Wednesday, January 11, 2006

Refrigerator Potato Rolls

I was really pleased with these rolls. I believe the original recipe was from the Cornell Bread Book. I've made it vegan by eliminating the powdered milk and eggs and replacing the honey with blackstrap molasses. I also substitute flaxseed meal for the wheat germ in the original recipe. I just never have wheat germ in the house but I always have flaxseed meal.

Here's my version of the recipe:

Cut 3 medium potatoes into small cubes, leaving the skin on. Boil until tender. Drain, reserving potato water, and mash them adding in potato water as needed to get the right consistency. (If you don't like the "chunks" of potato skin, run it through a food processor.) Set this aside to cool

Place the following in your bread bucket or mixing bowl and mix to combine:
1 1/4 cup of the reserved potato water (this needs to have cooled to 105-115 degrees, it should feel warm, not hot. If it is too hot it will kill the yeast.)
4 1/2 tsp active dry yeast (this is the equivalent of 2 packages)
1/2 cup canola oil
1/3 cup blackstrap molasses
2 tsp salt

Let this mixture sit for about 5 minutes until the yeast begins to really bubble. Add in:
1/3 cup flaxseed meal
3/4 cup soy flour
5-6 cups of whole wheat bread flour

Mix until all ingredients are well blended and then knead lightly. (I used my bread bucket and stirred for about 5 minutes.) Place in an oiled bowl in the fridge for at least 5-6 hours. To bake shape into rolls, crescents, breadsticks, whatever you like. Cover with a damp towel and let rise in a warm place until doubled, about an hour. In a pinch you can skip the rising but your roll will be denser.

The general rule for baking this is 350 degrees for 20 minutes but you made need more or less time depending on how big your rolls are.

I was able to make four batches of 12 rolls from this dough.


monstergirl said...

I've been reading your blog for about 6 weeks now, and really enjoy it! I find you & your family very inspirational. My partner & I are hoping to follow in your tracks soon!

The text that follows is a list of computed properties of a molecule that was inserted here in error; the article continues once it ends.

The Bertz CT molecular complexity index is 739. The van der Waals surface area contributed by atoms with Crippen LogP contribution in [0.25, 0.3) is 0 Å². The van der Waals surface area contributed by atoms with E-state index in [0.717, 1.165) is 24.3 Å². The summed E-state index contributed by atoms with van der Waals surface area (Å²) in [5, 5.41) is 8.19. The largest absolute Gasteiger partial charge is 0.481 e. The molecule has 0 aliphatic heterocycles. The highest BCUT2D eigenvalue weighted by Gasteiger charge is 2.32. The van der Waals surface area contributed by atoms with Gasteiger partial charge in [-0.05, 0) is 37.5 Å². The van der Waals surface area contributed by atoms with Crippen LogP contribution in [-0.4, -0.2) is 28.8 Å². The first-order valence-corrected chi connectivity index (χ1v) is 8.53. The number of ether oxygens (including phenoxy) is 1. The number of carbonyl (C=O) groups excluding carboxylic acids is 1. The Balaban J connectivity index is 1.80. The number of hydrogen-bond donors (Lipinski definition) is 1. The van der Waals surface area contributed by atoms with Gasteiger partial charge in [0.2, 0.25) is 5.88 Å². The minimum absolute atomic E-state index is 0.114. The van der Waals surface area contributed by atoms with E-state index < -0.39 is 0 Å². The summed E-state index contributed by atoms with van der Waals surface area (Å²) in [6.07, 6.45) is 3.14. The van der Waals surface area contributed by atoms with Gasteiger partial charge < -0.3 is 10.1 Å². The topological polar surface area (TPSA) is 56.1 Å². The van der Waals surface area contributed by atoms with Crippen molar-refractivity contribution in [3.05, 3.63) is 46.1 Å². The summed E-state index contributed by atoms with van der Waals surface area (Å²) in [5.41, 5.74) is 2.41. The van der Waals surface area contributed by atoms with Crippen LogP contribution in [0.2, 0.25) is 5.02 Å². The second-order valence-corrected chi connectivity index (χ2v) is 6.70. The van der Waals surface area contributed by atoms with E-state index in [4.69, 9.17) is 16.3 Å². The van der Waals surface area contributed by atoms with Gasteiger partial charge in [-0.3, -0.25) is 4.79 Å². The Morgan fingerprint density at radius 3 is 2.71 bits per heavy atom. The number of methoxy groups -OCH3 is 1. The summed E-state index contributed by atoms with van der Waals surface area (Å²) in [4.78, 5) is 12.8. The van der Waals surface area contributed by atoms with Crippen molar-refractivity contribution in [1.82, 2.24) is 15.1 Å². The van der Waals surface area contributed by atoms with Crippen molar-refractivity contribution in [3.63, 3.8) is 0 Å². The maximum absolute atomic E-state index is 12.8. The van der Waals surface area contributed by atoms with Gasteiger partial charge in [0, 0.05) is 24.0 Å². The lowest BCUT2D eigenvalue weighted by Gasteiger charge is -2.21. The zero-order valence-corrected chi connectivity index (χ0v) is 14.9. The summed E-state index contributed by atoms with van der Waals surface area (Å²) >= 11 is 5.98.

I do have a question: what, exactly, is a bread bucket? You have alluded to how much it has helped you...and all I can picture is an old-fashioned crank ice cream maker. I've read all your Archives and haven't been able to clarify it for myself!

Thanks again for all the inspiration, and much love to you and your family!


Katie said...

I'm glad you're enjoying my blog! Your vision of a bread bucket is not too far off. Its a bucket with a dough hook attached to a crank. It runs on human power rather than electricity. I can mix about 6 loaves of bread in mine at one time.

Even though these were commonly called bread buckets, you won't find any info under that name. I really don't know why.

If you're looking to see a picture of one, do a search at for a "vintage universal bread maker" or "vintage bread maker". A picture is worth a thousand words on this. Let me know if its still not clear.

Anonymous said...

A few months ago I tried to find a nice used bread bucket online or on ebay with no luck. The only ones available were very old and I wouldn't use them in for baking. Just the other day, in a thrift store, I came across an updated version by Mirro. It is vintage, but I will gladly use it. I also came across another option to look out for--Back to Basics Brand has a bread maker bucket that is stainless steel. Keep an eye out on ebay as I don't think the company makes them anymore.

Do you have any advise on recipes for 4-6 loaves of bread at a time? Can I just triple a single bread recipe? Thanks for any help

Katie said...

I just triple whatever bread recipe I'm using and it works out fine. My favorite whole wheat bread recipe is Barbara's

It works out beautifully in the bread bucket.